To be considered for positions, please email an application, letter of interest, and a CV or résumé to:
Head, Center for Primary Research & Training
Application deadline for the winter quarter is Friday, November 30, 2018.
Application materials and more information about the Center can be found on our website at:
Processing or archival experience not required for the positions below.
Buddhist Churches of America Records
A commitment of 2 quarters is preferable.
The Buddhist Churches of America (BCA) is a national organization of the Jodo Shinshu Hongwanji-ha sect in the continental United States. Formerly known as the Buddhist Mission of North America (BMNA), the BCA is the largest Japanese American Buddhist organization and is currently headquartered in San Francisco, California. The collection includes correspondence between headquarters in the United States, Jodo Shinshu Hongwanji Headquarters in Kyoto, Japan, and individual temples. It is also comprised of meeting meetings, conference materials, education-related records, publications, financial records, photographs, and audiovisual materials in a wide variety of formats. Desired language skills: Japanese.
The Redescription Scholar will undertake a survey to identify finding aid description that contains outdated, culturally insensitive or oppressive language in order to redescribe collections that better reflect self-description by communities. The pilot phase of this project will focus on LSC collections documenting the incarceration of Japanese Americans during World War II. The scholar will survey LSC collections in order to audit and revise euphemistic language not in line with the preferred terminology advocated for by the Japanese American Community. The scholar will be responsible for making and documenting revisions, and developing and implementing workflows that promote transparency of archival descriptive practices. This will involve creating contextual description for legacy data, as well as developing and making accessible version control of finding aids.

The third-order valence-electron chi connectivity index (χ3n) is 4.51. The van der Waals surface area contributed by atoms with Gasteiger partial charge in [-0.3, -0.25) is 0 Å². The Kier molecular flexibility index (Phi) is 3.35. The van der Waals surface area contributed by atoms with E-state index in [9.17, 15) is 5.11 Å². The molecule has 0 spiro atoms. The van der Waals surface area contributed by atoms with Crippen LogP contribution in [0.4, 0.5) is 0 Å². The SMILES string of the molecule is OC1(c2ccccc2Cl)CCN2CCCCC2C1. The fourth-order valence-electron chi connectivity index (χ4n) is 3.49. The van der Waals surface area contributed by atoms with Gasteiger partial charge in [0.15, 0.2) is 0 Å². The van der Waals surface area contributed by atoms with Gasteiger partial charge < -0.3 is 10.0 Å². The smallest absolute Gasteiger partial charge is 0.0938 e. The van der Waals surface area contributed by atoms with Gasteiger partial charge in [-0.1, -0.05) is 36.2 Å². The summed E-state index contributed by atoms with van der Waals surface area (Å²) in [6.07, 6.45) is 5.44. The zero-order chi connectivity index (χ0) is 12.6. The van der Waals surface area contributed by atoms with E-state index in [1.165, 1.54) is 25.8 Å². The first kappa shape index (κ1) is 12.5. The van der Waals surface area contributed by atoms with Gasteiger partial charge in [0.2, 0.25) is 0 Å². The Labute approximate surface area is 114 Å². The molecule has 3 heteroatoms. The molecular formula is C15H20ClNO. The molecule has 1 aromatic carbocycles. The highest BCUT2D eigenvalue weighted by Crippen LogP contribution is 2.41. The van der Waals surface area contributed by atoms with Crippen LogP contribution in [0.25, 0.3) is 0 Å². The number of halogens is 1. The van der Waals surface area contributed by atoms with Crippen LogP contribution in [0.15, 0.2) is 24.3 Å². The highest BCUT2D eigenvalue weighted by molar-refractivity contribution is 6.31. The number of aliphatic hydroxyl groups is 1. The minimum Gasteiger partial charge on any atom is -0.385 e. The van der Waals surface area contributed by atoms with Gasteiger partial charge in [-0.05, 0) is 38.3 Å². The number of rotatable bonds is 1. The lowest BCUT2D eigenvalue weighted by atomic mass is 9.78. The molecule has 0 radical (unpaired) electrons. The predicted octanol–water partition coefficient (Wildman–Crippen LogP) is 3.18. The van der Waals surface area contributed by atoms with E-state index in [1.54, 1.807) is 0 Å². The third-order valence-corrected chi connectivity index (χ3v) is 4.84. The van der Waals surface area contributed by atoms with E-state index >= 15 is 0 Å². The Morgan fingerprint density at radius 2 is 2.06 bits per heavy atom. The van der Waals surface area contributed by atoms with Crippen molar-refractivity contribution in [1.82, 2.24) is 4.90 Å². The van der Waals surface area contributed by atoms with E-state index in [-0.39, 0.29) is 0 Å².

Required skills and knowledge
- Demonstrated ability with and commitment to inclusive practices and cultural competency
- Demonstrated interest in collection management and archival description
- Ability to work independently, while following established guidelines and procedures, as well as work collaboratively as a team
- Ability to establish and implement policies, in addition to educating team members about description guidelines
Preferred skills and knowledge
- Knowledge of national archival and bibliographic standards, such as Describing Archives: A Content Standard
- Demonstrated interest in or experience with collection management systems, including ArchivesSpace
- Demonstrated interest in or experience with metadata workflows and data remediation.
Want some hands-on experience in the library stacks?
Join us in the IS Lab on Monday, November 19, from 1:30pm – 3:00pm
to learn how to conduct a shelf read.
If you’ve never conducted a shelf read before and would like to learn how, or if you’d like to refresh your shelf-reading skills, please join us at 1:30pm this afternoon in the IS Lab. We’ll go over the objectives and process and you’ll have a chance to gain hands-on practical experience in our own stacks.